Seaweeds can be split into three main types. In no particular order, they are simply, red, green and brown. These three types are all found on the seashores of Northern Europe as well as throughout the world. I have much interest in the brown seaweed’s, these include the bladder wracks that I’m sure everyone who lives in temperate climes has seen on a trip to the beach.
Brown Algae (Phaeophyceae)
The brown algae (Phaeophyceae) appear brown due to the presence of a pigment called Fucoxanthin. This masks the natural green of chlorophyll by reflecting yellow light. Brown algae are all multicellular forms which vary in size from the enormous giant kelps of Macrocystis to the absolutely tiny Punctaria latifolia which rarely exceeds 4 cm in size.
They are exclusively marine and don’t tolerate higher temperatures. This restricts their distribution to temperate or colder climates. They are intertidal or upper subtidal except for the giant kelp which can grow up to 50 m long at a rate of as much as 1 metre per day! Brown seaweeds are very important in industry, with many brown seaweeds being harvested for use in the food, cosmetic, pharmaceutical, textile and agricultural industries.
Red Algae (Rhodophyceae)
The red algae (Rhodophyceae) contain more marine species than the green and brown combined! With around 3800 currently identified species in total. The red pigmentation allows these species to inhabit greater depths than the greens and browns which are restricted to around 50-60 metres, some species of red algae have been reported at depths of almost 200 m! At depths such as this, away from the volatile coast the water is much calmer and the reds tend to be more delicate. They are also much smaller than the browns and also don’t tolerate fresh water but can exist at higher temperatures.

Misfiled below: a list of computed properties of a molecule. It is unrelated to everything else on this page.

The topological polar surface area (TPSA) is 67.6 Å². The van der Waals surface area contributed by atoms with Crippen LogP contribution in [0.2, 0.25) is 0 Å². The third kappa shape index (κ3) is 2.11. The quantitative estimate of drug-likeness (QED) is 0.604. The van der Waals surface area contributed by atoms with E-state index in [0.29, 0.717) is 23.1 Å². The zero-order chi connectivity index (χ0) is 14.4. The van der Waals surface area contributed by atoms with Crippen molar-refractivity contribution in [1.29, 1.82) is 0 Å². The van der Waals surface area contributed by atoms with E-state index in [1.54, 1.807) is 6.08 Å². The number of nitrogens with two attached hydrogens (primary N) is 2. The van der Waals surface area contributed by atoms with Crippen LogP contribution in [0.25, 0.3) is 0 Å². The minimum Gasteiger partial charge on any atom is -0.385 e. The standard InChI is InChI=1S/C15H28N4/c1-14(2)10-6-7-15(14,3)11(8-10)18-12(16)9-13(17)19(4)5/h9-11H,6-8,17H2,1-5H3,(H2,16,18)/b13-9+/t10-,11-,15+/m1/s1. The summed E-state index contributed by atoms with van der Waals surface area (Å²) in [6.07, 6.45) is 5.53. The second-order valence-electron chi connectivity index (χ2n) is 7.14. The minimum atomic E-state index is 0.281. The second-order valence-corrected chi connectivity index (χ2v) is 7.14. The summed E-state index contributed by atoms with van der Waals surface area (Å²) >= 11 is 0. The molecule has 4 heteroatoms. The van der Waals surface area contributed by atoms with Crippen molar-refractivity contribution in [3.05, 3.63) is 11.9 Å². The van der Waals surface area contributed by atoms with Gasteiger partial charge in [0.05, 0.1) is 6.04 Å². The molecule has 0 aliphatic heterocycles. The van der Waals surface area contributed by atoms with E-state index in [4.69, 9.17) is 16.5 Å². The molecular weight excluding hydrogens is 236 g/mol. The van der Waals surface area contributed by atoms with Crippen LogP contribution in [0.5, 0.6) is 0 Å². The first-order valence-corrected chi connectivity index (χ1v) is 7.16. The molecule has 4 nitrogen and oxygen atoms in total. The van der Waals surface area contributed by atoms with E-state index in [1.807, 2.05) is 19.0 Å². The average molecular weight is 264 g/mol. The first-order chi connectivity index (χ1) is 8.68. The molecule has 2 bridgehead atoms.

Green Algae (Chlorophyceae)
The green algae (Chlorophyceae) are truly green. They have no pigments to mask the chlorophyll so they appear a vivid green. This is a very diverse group that ranges from microscopic single cells to large membranous, tubular and bushy specimens. Some occur in freshwater and the most common marine dwelling species can tolerate both brackish conditions and the influx of organic pollutants, so their presence can indicate nutrient outflow.